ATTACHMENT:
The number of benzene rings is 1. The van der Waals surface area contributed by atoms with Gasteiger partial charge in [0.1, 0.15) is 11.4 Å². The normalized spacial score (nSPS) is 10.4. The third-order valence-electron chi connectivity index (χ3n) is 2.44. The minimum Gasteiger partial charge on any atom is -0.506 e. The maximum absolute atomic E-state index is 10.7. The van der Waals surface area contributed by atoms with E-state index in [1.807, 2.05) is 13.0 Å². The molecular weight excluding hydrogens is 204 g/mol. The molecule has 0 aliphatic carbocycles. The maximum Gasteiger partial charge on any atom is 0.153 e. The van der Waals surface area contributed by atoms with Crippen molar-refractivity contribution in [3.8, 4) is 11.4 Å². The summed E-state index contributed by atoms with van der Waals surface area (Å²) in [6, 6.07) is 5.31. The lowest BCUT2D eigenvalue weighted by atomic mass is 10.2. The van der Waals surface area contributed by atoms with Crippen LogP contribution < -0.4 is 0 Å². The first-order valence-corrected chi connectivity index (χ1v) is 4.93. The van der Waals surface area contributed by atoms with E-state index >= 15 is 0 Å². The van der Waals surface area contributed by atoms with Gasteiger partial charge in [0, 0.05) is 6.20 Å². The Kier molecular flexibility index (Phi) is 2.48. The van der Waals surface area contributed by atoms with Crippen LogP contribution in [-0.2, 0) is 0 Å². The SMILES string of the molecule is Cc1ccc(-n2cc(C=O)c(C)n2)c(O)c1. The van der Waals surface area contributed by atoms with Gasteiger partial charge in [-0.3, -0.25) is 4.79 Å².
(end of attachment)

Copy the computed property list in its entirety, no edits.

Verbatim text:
The number of benzene rings is 1. The van der Waals surface area contributed by atoms with Gasteiger partial charge in [0.1, 0.15) is 11.4 Å². The normalized spacial score (nSPS) is 10.4. The third-order valence-electron chi connectivity index (χ3n) is 2.44. The minimum Gasteiger partial charge on any atom is -0.506 e. The maximum absolute atomic E-state index is 10.7. The van der Waals surface area contributed by atoms with E-state index in [1.807, 2.05) is 13.0 Å². The molecular weight excluding hydrogens is 204 g/mol. The molecule has 0 aliphatic carbocycles. The maximum Gasteiger partial charge on any atom is 0.153 e. The van der Waals surface area contributed by atoms with Crippen molar-refractivity contribution in [3.8, 4) is 11.4 Å². The summed E-state index contributed by atoms with van der Waals surface area (Å²) in [6, 6.07) is 5.31. The lowest BCUT2D eigenvalue weighted by atomic mass is 10.2. The van der Waals surface area contributed by atoms with Crippen LogP contribution < -0.4 is 0 Å². The first-order valence-corrected chi connectivity index (χ1v) is 4.93. The van der Waals surface area contributed by atoms with E-state index >= 15 is 0 Å². The van der Waals surface area contributed by atoms with Gasteiger partial charge in [0, 0.05) is 6.20 Å². The Kier molecular flexibility index (Phi) is 2.48. The van der Waals surface area contributed by atoms with Crippen LogP contribution in [-0.2, 0) is 0 Å². The SMILES string of the molecule is Cc1ccc(-n2cc(C=O)c(C)n2)c(O)c1. The van der Waals surface area contributed by atoms with Gasteiger partial charge in [-0.3, -0.25) is 4.79 Å².